Water

Case Studies

Shinyanga ForestShinyanga Forest

Retrofitting resilience to the Shinyanga Forest landscape restoration case study

Shinyanga region has over 2.25 million people, an average growth rate of 2.8% p.a. (1990s), and covers 50,000 sq.km with a population density of 42 people per km2. The high population density, combined with the people's agro-pastoral land use system which depends on livestock, and subsistence and cash cropping, exacerbate already serious problems of land clearing both prior to, and after 1986. 

This case study attempts to retrofit a resilience framwork to the Shinyanga restoration from the causes of resilience loss, recognition of the problems, to addressing them and creating resilience. It shows the importance of: 
a) The adaptive capacities of the Sukuma people and their institutions; and
b) The importance of restoring diverse ecosystems and their services. 

In the 1980s and 1990s resilience as a concept might have been used in research, but little of this found its way to the development discourse. Resilience has come to the fore in the climate change debate. This study is based on the premise that it is possible to retrofit and learn from a resilience framework and analysis on such a long term restoration effort. 

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Tacana Watersheds

Tacaná Watersheds

Developing untapped potential: strengthening resilience through cross-sectoral collaboration

The watersheds of the Tacaná volcano, which stands at an altitude of 4,093 m, cover a transboundary area of 3,170 km² right in the middle of the border area of the Department of San Marcos, Guatemala and the State of Chiapas, Mexico. This area comprises the Coatán, Suchiate, Cosalapa and Cahoacán rivers.

The Coatán and Suchiate watersheds are shared by Guatemala and
Mexico. These watersheds are of great strategic importance for both countries as they supply water to a large number of residents in the cities downstream, and are the main source of irrigation for agriculture. In the lower reaches, fishing is an important source of income.

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Wallowa CountyWallowa County, Oregon, USA

Restoration of Forest Systems and Rural Livelihoods: A Partial Resilience Assessment of a Work in Progress

Wallowa County is located in north-eastern Oregon on the dry side of the Cascade Mountains. Ponderosa pine forest in lowe elevations and mixed conifer are the dominant ecotypes with rangelands and rivers making important contributions to the reource base for rural livelihoods. Duiring the 20th century, forestry, with associated wood products from manufacturing, and livestock production were the primary sources of private-sector livelihood, tax revenue and wealth needed to support a diverse small town economy in Enterprise (the county seat), Joseph, Lostine and Wallowa.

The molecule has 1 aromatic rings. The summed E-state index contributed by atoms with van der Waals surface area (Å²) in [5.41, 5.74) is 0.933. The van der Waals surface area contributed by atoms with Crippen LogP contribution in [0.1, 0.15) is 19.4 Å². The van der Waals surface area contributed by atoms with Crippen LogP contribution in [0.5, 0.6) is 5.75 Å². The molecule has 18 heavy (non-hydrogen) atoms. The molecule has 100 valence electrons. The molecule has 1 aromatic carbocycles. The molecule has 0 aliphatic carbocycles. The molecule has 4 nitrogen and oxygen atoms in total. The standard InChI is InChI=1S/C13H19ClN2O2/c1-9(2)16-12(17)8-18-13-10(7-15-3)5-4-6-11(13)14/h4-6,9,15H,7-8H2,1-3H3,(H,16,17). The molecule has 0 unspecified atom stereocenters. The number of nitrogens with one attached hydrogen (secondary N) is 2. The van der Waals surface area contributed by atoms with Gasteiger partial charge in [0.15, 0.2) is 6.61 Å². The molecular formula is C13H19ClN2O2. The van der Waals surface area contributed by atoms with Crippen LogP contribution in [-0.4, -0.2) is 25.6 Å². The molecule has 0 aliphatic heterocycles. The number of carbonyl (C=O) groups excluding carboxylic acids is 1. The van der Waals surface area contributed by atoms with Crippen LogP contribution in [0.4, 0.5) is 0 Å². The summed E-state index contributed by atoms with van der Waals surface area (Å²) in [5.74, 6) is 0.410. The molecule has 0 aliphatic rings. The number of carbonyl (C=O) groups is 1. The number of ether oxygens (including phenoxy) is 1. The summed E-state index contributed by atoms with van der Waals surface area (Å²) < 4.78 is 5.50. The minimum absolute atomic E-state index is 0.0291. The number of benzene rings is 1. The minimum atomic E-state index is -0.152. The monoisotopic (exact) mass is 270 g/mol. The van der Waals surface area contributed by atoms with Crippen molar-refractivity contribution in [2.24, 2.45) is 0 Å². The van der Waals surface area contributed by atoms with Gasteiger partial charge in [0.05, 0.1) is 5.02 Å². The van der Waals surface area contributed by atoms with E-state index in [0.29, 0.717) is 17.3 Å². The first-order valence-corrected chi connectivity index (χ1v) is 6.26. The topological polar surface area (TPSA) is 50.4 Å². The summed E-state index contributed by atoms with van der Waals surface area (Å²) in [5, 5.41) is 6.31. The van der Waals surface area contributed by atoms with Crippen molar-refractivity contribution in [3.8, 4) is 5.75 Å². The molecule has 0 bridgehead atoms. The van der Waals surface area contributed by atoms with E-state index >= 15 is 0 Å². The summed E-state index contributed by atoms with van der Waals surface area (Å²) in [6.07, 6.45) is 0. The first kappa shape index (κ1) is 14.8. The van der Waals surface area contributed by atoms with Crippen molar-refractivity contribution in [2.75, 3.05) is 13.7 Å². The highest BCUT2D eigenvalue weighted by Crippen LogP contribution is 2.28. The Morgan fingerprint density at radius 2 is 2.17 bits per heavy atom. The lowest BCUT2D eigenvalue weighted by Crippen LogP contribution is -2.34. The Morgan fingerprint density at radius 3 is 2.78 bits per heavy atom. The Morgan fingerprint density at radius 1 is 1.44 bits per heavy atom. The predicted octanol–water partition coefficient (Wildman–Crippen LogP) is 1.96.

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Environmental Flows Study Cover

Environmental Flows

Demonstrations and knowledge sharing through regional and global networks to turn policy into action

Environmental flows improve water management by ensuring a sustainable water supply to meet the needs of people, agriculture, energy, industry and the environment. Environmental flows are effectively a balance between water resources development and the need to protect freshwater-dependent ecosystems.

WANI has contributed to environmental flow assessments in river basins in Asia, America, and Africa over the last 10 years with the aim of reducing environmental impacts and increasing the benefits of river basin development.

Through scaling-up, lessons learned have been mainstreamed into IWRM allowing for the capacity building of existing legislation and the establishment of new, appropriate legislation on environmental flows. This influence on IWRM and water policy has resulted in better water resources management.

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Komadugu Yobe Basin, upstream of Lake Chad, NigeriaKomadugu Yobe Basin, upstream of Lake Chad, Nigeria

Multi-stakeholder participation to create new institutions and legal frameworks to manage water resources

Inappropriate water management practices in the Komadugu Yobe Basin, upstream of Lake Chad in northern Nigeria, changed the seasonal river flow and caused widespread environmental degradation. Coupled with this was fragmented regulation and conflicting responsibilities among institutions, a lack of coordination for hydro-agricultural developments, inequitable access to water resources and growing tensions and risk of conflicts among water users.